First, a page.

House passes highway funds patch, eyes shift to Senate
The House overwhelmingly passed a bill to shore up the beleaguered Highway Trust Fund on Tuesday with little more than two weeks before the US Department of Transportation has to cut funding for highway projects around the country, Adam Snider of Politico reported.
But Senate Majority Leader Harry Reid (D-NV) wants votes on three separate proposals, a move that will keep state transportation departments nervously waiting for a last-minute solution ahead of an August 1 deadline for action.
The House passed a 10-month patch that shores up the fund through May 2015 with $11 billion on a lopsided 367-to-55 vote. Nearly every member who spoke on the floor – both Democrat and Republican – said they preferred a long-term bill, but failing that, they didn’t want to see the trust fund run out of money, Snider wrote.
Meanwhile, Reid is seeking to set up votes for three separate proposals: the House-passed bill, a Senate Finance Committee alternative that is similar to the House bill, and a plan from Senator Barbara Boxer (D-CA) to extend current policy only through December in order to force Congress to act on a long-term bill in the lame-duck session.
During floor debate on the House bill, Representative Tom Petri (R-WI), the highways and transit panel chairman who will retire from Congress after this year, scolded lawmakers for not addressing the problem in a meaningful way, according to the article.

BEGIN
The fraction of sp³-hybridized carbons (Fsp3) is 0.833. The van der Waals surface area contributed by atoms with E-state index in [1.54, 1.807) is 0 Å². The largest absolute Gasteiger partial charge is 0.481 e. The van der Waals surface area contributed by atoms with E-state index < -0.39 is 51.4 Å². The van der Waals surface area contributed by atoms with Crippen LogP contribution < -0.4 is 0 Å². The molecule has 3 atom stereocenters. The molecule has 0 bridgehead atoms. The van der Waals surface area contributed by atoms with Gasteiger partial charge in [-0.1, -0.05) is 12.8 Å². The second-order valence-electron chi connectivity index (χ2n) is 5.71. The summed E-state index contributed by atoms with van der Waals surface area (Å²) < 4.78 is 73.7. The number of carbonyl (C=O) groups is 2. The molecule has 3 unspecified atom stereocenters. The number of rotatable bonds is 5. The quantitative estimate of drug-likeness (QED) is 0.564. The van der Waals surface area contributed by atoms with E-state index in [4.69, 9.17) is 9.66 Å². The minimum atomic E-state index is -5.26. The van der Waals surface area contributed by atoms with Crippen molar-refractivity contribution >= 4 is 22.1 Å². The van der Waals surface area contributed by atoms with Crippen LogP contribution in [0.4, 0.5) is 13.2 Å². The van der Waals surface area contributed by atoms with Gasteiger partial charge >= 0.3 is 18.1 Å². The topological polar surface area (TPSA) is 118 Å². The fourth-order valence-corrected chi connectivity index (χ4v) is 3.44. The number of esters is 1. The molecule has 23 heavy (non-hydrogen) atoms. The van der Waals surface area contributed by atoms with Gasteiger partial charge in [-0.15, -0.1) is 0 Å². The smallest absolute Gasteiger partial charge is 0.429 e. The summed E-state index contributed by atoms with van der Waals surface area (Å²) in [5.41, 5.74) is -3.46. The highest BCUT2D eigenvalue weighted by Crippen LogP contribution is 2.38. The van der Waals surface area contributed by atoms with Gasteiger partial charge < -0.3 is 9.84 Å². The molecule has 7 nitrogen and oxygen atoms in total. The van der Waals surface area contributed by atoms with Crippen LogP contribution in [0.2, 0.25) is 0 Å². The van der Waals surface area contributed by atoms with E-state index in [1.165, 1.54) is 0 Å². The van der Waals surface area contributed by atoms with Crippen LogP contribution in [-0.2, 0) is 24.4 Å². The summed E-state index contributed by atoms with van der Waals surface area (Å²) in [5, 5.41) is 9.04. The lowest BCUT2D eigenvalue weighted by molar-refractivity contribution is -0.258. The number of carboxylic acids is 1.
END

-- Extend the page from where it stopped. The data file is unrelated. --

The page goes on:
“This is not what the American people sent us here to accomplish,” he said, noting that the gas tax has not been hiked in over two decades. Echoing the thoughts of many lawmakers in both parties who want a long-term bill, though, Petri said Congress can’t let the trust fund run dry because some would rather see a multiyear measure.
“We can’t let the quest for the perfect stand in the way of the good or the acceptable,” he added.
US seeks legislation to curb offshore tax deals
The Obama administration called for immediate congressional action to stop US companies from using cross-border mergers to escape the country’s tax system, the latest trend in corporate deal-making, Richard Rubin of Bloomberg wrote on Tuesday.
In a letter calling for a “new sense of economic patriotism,” Treasury Secretary Jacob J. Lew said Congress should approve tax changes retroactive to May.
“We should prevent companies from effectively renouncing their citizenship to get out of paying taxes,” Lew wrote in the letter to top congressional tax writers, which was dated yesterday, according to the article. “We should not be providing support for corporations that seek to shift their profits overseas to avoid paying their fair share of taxes.”
But Rubin noted that Lew’s letter may not be enough to prompt Congress to move quickly. Congressional Democrats, including Representative Sander Levin (D-MI) and his brother, Senator Carl Levin (D-MI), have already introduced bills that echo the administration’s sentiment. However, those measures haven’t advanced because of Republicans’ insistence that changes be made as part of a broader revamp of the tax code, which isn’t likely to happen until 2015 at the earliest.
The administration and lawmakers in both parties favor major tax code changes that would lower the 35 percent US corporate rate and tighten international tax rules. However, they’ve been unable to agree on the details or on changes to individual taxation, Rubin wrote.